Unilever wins award for Allanblackia
Unilever has won a Biodiversity Innovation award from the Union for Ethical BioTrade, an organisation promoting sourcing with respect.
Potential for our products
The award applauds our work in recognising the potential of a novel ingredient, Allanblackia, and developing a business model promoting conservation and sustainable biological diversity.
Allanblackia fruit contains oil with a unique composition (mainly stearic and oleic fatty acids), structure and melting properties. It’s ideal for margarine, dairy cream alternatives and more and will enable Unilever to introduce new products and improve existing product quality.
It comes from the Allanblackia, a medium-sized evergreen tree naturally occurring in the moist tropical forest belt of Africa from Sierra Leone in West Africa to Tanzania in the east.
Biodiversity is important because it helps communities to benefit in a sustainable way without depleting or damaging the environment. It’s a term used to describe the variety of life on Earth and natural patterns formed. It describes the wide variety of plants, animals and microorganisms and genetic differences within species and ecosystems.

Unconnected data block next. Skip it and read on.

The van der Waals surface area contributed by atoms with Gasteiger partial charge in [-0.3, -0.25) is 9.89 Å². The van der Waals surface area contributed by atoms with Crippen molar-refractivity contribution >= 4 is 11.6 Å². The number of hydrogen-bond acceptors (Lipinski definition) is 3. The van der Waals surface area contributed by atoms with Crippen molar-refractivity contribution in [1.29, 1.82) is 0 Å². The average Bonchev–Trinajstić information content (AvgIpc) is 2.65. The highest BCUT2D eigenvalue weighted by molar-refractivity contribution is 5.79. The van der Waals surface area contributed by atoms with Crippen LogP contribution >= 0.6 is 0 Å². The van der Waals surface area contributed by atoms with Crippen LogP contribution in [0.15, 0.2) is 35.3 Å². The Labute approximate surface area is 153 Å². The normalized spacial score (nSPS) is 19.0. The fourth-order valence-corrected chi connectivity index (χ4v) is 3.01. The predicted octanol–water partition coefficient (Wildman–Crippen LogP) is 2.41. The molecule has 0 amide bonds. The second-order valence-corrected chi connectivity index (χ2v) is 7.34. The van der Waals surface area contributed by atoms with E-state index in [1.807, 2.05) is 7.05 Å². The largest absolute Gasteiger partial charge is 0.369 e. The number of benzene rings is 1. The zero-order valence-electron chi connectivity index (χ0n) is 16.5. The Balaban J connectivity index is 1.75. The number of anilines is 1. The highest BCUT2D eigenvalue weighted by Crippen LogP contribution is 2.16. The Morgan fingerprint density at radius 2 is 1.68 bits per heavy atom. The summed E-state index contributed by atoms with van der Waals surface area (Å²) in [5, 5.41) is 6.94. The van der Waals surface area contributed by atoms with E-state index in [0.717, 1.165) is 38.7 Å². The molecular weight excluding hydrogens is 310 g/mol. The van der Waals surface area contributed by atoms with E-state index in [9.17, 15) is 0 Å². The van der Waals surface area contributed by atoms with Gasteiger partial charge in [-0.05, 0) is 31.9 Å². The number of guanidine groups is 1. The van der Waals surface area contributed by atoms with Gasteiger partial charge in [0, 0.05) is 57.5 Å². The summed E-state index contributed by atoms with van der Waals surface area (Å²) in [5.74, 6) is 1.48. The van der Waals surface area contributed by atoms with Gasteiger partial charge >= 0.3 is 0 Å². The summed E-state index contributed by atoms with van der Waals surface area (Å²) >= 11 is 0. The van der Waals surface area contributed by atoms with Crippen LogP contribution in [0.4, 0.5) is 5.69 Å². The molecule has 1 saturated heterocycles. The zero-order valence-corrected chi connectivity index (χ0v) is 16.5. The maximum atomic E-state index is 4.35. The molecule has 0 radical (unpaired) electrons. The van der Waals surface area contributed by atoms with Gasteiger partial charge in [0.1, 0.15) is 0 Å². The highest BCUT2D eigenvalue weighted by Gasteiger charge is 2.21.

After discovering the potential of Allanblackia in 2000, Unilever set up local teams in Ghana, Nigeria and Tanzania to establish a supply chain for producing oil from wild harvested seeds.
We played a leading role in helping to set up a private/public partnership (PPP) to support producers and help them meet demand. Members include the International Union of Conservation of Nature (IUCN), World Agroforestry Centre (ICRAF) and non-governmental organisations such as TechnoServe.
Creating a sustainable supply chain
“Previously, there was no existing Allanblackia business/supply chain,” explains Maha Misbah, Project Leader, Supply Chain Innovation for Unilever. A sustainable business would not have developed without business demand. Current volumes produced from the wild are approximately 200 tonnes while the estimated interest from Unilever and others may exceed 100,000 tonnes.”
So Unilever helped co-fund and co-found local companies and is helping them to develop into independent companies capable of owning and running the supply chain.
Farmers are being trained to plant Allanblackia and become crucial supply partners in smallholder schemes being set up to scale up the project. The project has so far generated extra income for approximately 11,000 farmers, around half of whom are women.
Under the plan, our goal is to link 500,000 smallholder farmers into our supply network. We want to help the farmers improve their agricultural practices and enable them to supply materials to the global markets at competitive prices.
“A key aspect of the programme is to capture and retain the value of the harvest within Africa. Before the project, the value of the Allanblackia seeds was not fully recognised and many trees were cut down and used as timber," Maha adds.
“Since then, there have been awareness-raising programmes for farmers. No more trees are being cut down and a domestication programme for replanting and maintaining biodiversity has begun.”